Then an NGO has to adopt a human resource policy, finance policy, as well as guidelines on how to use computers/internet and how to engage with the press. The activists, who have no choice but to survive on the small salary that the NGO pays, have to submit to the processes of the organisation.

 

This will affect everything from when the activist-turned-professional-staff are supposed to arrive or leave, to how they are supposed to conduct themselves at work. And the movement-turned-NGO often has to share its press releases to donors for their endorsement before it can be released.

 

Look at the process: once a human rights movement in the global south decides to become a NGO – because that’s the only way donors (especially big multilateral or bilateral ones) will fund you, and provide the most basic financial resources, you have to sign a memorandum of agreement.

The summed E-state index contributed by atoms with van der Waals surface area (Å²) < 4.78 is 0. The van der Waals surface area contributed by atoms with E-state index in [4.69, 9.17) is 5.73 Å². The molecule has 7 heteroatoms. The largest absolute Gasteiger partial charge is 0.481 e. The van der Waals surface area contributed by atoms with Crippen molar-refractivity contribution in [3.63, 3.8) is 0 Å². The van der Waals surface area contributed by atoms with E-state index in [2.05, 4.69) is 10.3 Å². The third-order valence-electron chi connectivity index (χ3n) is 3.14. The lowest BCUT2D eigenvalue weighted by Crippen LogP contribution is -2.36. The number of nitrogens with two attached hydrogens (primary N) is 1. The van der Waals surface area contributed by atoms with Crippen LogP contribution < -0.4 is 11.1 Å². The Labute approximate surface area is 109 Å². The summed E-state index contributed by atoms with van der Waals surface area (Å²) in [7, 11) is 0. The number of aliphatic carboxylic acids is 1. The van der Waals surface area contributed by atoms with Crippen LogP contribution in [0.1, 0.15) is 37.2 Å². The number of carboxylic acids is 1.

The NGO leaders and management team will have to be inducted into the “good governance” model dictated by the donor through a series of training programmes, meetings and workshops. They will have to develop operating procedures, organisational policies and even strategies to match the donor’s expectations. We are expected to be “professional” if we wish to continue to get funding.

 

Then an NGO has to adopt a human resource policy, finance policy, as well as guidelines on how to use computers/internet and how to engage with the press. The activists, who have no choice but to survive on the small salary that the NGO pays, have to submit to the processes of the organisation.

 

This will affect everything from when the activist-turned-professional-staff are supposed to arrive or leave, to how they are supposed to conduct themselves at work. And the movement-turned-NGO often has to share its press releases to donors for their endorsement before it can be released.